In short, the answer is "functionality." That is, edge devices – such as cameras, speakers, access controllers and readers, network-connected sensors and other IoT devices that are at the "edge" of the network – are becoming more functionally capable. Edge functionality encompasses running video management and audio applications, analytics, networking, storage and more. With an increased amount of capability comes more possibilities with regards to applications running in the devices and applications based on correlating data from different devices. Intelligent edge devices can also communicate with each other over the network, increasing integration between sensors and creating a more cohesive approach to the management of these devices. The cloud is increasingly being used to connect and manage these devices. And while cybersecurity is not new, the proliferation of edge devices on the network brings a new level of urgency to it.
Security remains a primary need, but video surveillance systems can fulfill much more than that. Organisations often want to create more value out of their investment. To bring it one step further and get into the operations and business intelligence, new technologies are being incorporated with existing security systems. Edge devices can not only protect, but also provide insights into their environment. Intelligent capabilities such as video analytics and correlation engines augment the value of video surveillance installations. Maintenance and routine tasks can be automated, so operators focus on value-added duties, and respond to critical situations more rapidly. Everyone wants smarter data, and that data needs to be structured. We’re slowing moving away from traditional monitoring with list of cameras, towards a map-based experience with dashboards and widgets. This provides a rich and dynamic view of security and business environments, allowing organisations to do more with video.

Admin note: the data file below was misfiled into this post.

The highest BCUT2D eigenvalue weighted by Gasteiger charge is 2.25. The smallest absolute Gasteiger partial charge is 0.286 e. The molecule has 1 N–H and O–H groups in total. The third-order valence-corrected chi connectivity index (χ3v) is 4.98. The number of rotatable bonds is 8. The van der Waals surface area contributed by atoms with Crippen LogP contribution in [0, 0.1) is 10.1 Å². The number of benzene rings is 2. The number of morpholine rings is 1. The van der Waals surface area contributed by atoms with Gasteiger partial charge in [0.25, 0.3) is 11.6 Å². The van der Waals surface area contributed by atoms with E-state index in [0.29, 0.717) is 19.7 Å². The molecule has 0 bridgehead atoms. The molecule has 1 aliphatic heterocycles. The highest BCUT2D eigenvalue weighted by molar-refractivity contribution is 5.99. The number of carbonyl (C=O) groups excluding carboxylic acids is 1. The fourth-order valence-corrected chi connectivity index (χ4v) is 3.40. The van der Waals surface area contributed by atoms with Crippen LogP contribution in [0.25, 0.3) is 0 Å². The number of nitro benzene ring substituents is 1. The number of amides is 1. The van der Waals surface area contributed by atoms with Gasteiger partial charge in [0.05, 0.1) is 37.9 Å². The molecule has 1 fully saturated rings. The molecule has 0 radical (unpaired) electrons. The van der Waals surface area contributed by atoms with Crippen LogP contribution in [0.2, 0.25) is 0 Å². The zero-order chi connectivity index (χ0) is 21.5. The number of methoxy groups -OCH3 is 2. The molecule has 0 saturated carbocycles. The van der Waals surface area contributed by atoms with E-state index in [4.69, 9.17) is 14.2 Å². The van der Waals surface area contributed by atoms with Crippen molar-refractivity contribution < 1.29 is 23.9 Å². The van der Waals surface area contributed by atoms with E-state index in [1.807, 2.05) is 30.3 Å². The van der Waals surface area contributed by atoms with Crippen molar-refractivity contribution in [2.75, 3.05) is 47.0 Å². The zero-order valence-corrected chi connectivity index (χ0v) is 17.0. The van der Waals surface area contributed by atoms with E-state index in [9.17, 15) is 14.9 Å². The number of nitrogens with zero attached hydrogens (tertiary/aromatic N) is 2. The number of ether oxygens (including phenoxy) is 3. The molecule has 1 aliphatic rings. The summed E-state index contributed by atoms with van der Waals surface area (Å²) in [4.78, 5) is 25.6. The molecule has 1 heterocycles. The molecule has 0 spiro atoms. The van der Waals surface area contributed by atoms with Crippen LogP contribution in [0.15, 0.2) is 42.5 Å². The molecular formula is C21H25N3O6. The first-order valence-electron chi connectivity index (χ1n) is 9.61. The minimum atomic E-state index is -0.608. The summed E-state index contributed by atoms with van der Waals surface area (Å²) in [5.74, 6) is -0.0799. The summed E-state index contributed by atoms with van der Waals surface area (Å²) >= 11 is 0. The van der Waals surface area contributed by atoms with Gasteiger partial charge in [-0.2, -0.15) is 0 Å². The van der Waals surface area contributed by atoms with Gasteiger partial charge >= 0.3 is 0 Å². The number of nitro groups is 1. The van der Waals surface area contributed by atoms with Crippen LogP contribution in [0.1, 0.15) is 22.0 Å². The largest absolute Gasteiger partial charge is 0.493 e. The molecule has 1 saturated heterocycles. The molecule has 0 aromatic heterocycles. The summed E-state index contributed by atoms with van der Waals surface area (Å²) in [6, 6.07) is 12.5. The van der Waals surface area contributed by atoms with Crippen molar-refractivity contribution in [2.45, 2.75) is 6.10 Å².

Video surveillance has been around for years and is foundational to a building’s overall security strategy. However, in today’s technology-driven world, video means more than traditional cameras, as integration capabilities have transformed the video surveillance market. Now, video surveillance tools, like IP and PTZ cameras, are being integrated beyond security systems like access control and mass notification, to building systems such as lighting and HVAC controls. It’s important to work with an integrator to fully understand your building’s potential for connecting these systems. With the proper guidance and network infrastructure in place, the integration of video surveillance with other business systems can help create a more efficient, sustainable and secure building environment.
Artificial intelligence (AI) comes up frequently among our Expert Panelists' descriptions of what's happening "on the edge" of today's security networks. AI is the latest development in the move toward processing of data near where it is created – at the edge. A couple of our respondents also hinted at a more abstract interpretation of "edge," as in leading edge (or bleeding edge). All the responses highlighted developments that will have a huge impact as they make their way into real-world solutions.